Nick Blundell: Yeah, I know, and that’s a good point for why it’s a good idea to have that option in there, but make sure that people are aware of the pros and cons of doing it. But yeah, definitely. I mean the other thing that happens just as a side when we’re doing scanning is that the noise that we can create scanning because we don’t try to be stealthy, at least not by default we’re not trying to be stealthy, we’re trying to find vulnerabilities quickly as possible, and sometimes that can trip IPS systems and stuff and you know that just block the scanner. But that’s really something that we usually work with their clients to sort it out to make sure that doesn’t happen, because once that happens, it’s it basically stops to scan from succeeding. But we do detect that as well so that we do flag if it looks like we’re being blocked by a system like that. But yeah, the other thing on, aside from scanning just talking about blocking accounts and stuff like that, is that sometimes the, you know, there might be a system in place so that if we are trying to brute force credentials so we’re looking at doing making thousands and 10s of thousands of requests or more to look for known passwords. We might find that the application starts blocking us, but we might find that the if you look at the application more closely you might find that it’s actually blocking us on an IP basis, so our IP address is being blocked. But then if we log in as a valid user account. That we know is about it can sometimes reset those filters, so it’s possible to keep to keep brute forcing, so this that could be a floor in there to blocking system. It might be the case that some logic in the application that says if this person keeps guessing false password just block their IP address, but then if it lets us, if it finds it, we do log in with a different user with a valid password. It might say actually this IP address is fine, so unblock it if that makes sense. So then you could imagine interleaving them and that that’s again another area where we would like to automate it. Because it’s like you said doing that stuff by hand is tedious and if we could, if it were the case that we found that was happening then we might be able to just keep a valid account logged in to keep our IP address and getting blacklisted. But this is more of a rarer, I guess, vulnerability and it’s one that you would probably want to identify the way it was working. You had talked to the client about how this could be bypassed and how it can be fixed. The other kind of things that we do often see go wrong with not just the authentication, but we do, it can be a quick way into an application is if there is a some kind of database injection within the actual logins so when we type username or password in we might find if we put some crafted payloads in there, we might find that that input is not being validated when it’s being compared with the records for that user in the database.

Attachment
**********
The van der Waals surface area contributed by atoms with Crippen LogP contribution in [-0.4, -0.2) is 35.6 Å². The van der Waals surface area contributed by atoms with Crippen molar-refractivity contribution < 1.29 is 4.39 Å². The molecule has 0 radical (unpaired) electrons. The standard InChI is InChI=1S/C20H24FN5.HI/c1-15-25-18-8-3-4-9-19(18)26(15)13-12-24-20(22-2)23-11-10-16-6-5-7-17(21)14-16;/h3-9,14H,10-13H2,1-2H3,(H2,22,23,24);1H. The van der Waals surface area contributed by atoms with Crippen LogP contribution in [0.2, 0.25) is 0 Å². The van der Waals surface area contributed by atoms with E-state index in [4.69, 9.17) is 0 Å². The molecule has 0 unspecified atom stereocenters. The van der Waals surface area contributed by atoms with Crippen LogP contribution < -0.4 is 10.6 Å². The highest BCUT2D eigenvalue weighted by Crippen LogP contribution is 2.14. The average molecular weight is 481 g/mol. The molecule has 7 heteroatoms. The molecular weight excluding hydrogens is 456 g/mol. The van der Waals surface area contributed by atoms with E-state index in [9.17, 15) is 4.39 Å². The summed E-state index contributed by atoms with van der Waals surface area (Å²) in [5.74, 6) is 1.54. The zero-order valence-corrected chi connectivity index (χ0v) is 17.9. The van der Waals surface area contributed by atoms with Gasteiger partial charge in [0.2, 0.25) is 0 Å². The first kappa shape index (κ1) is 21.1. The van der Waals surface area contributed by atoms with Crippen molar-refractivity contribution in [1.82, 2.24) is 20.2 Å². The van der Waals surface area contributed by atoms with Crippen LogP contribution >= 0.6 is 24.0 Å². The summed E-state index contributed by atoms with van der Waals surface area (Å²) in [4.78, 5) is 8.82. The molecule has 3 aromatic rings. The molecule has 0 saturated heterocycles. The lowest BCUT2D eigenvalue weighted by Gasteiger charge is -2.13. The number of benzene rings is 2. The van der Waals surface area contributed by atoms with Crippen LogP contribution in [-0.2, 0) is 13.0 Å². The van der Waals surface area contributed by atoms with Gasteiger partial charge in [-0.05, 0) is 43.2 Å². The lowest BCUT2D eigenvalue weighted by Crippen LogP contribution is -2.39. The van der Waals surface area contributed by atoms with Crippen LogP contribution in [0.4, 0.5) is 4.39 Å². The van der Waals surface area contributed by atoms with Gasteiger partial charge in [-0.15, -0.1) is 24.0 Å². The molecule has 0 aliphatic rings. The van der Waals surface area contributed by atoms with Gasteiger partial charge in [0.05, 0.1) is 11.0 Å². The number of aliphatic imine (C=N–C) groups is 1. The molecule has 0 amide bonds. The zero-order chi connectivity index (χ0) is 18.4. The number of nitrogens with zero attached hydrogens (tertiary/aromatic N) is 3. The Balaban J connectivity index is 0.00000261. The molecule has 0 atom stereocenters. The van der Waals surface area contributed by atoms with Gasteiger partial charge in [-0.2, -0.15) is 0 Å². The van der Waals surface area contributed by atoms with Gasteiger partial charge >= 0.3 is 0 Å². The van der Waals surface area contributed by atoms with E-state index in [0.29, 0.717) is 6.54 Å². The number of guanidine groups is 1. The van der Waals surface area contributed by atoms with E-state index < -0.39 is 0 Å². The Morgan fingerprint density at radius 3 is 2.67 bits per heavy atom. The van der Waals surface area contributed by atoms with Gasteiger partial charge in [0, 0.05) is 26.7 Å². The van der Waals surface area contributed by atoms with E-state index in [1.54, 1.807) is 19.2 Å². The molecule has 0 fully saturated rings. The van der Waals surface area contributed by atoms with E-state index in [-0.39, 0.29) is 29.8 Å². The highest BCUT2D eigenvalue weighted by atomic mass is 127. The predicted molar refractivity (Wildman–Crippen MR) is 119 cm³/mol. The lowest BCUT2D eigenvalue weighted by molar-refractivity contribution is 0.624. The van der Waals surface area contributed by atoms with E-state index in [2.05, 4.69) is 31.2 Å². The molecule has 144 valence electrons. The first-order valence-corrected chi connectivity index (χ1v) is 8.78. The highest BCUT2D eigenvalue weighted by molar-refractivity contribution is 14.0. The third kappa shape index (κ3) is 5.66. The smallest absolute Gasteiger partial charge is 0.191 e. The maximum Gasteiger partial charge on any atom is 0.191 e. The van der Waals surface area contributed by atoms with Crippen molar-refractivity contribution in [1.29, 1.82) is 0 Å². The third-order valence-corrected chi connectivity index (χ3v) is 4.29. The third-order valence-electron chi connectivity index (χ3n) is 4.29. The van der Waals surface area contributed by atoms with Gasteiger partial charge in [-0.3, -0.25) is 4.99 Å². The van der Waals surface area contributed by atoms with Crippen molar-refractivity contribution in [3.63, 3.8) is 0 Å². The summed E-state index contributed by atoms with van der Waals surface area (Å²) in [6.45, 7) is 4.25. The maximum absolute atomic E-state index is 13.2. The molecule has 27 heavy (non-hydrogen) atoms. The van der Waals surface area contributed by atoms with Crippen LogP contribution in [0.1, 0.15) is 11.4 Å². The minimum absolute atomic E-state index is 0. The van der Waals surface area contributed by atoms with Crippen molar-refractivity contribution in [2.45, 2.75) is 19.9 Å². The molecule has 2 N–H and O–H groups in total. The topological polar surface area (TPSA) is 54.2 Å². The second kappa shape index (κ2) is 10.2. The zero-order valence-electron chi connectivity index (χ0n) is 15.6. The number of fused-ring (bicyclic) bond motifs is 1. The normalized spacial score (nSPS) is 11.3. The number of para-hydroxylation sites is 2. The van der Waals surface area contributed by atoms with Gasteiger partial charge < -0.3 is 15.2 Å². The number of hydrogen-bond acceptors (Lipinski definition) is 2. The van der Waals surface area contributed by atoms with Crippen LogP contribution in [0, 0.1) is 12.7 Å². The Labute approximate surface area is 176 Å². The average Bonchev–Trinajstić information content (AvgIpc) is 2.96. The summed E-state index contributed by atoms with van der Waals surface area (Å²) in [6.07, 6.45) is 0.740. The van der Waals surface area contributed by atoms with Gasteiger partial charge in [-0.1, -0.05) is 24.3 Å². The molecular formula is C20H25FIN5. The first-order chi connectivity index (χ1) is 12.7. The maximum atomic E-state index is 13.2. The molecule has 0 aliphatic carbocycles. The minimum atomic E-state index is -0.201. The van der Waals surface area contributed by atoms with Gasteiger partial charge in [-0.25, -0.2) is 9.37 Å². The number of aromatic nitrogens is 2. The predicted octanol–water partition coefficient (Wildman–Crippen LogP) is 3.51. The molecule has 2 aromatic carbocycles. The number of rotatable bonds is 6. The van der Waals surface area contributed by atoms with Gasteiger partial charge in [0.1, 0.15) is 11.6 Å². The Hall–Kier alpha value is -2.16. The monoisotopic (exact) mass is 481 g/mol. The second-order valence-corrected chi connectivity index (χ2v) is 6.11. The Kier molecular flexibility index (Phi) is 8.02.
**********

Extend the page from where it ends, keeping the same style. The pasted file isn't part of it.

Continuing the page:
So we might get an injection into the database and this is a classic scenario where you can just bypass the authentication because you can manipulate the logic of the database queries. So rather than saying if the username is this and a password matches the database, we just bypass that with some kind of SQL or no SQL injection that says no, just all true you know, or one equals one kind of thing. We just say a lot of straight in regards for password, so that’s another common thing that we see go wrong. Another thing that can happen and we see occasionally is just having week session tokens. So just to explain what session token is, if there are aware when you log into an application it’s not usually the case to every request you make back to that application, supposing I’ve logged into my banking application or Facebook or whatever it is, I don’t need to keep posting my credentials and my browser doesn’t need to keep posting the credentials. What happens is? The first time you log in, you’ll be issued through one of many different mechanisms. You’ll be ultimately issued with a token, and it’s the token that you just pass back in each request to the application so it knows it’s your session token and it knows who you are because you’ve logged in and it issued with that token, and the whole premise of the session token is that it shouldn’t be guessable. It should be something that is random and somebody can just pull it out of the air in guessing, otherwise they would effectively have taken over your session so the session token is issued when you login with your credentials. If you put Father credentials in, but there are certain vulnerabilities. It can raise and common examples of this are one that I’ve seen quite a few times really over my time testing is just where you have a time based token, so you might find that when you log in you get this. It looks like a random number, but it’s some sort of timestamp and and just to there’s, rather than generating a truly random ID for each user when they log in and somebody must have through oversight, they just thought, well, we’ll just take the time that we’re voting. ’cause that’s going to be fairly unique for each user, you know, down to the nanosecond, or whatever, whatever it is, and they will just use that as a session ID. But the problem is, once an attacker’s realised that’s what’s going on the search base for a valid session of somebody is logged in recently is very, very easy to find. So if you have a session token, it’s based on time in some way. Sometimes you might find a username is appended to the timestamp or something like that, but this is a weak token and it can be easily compromised.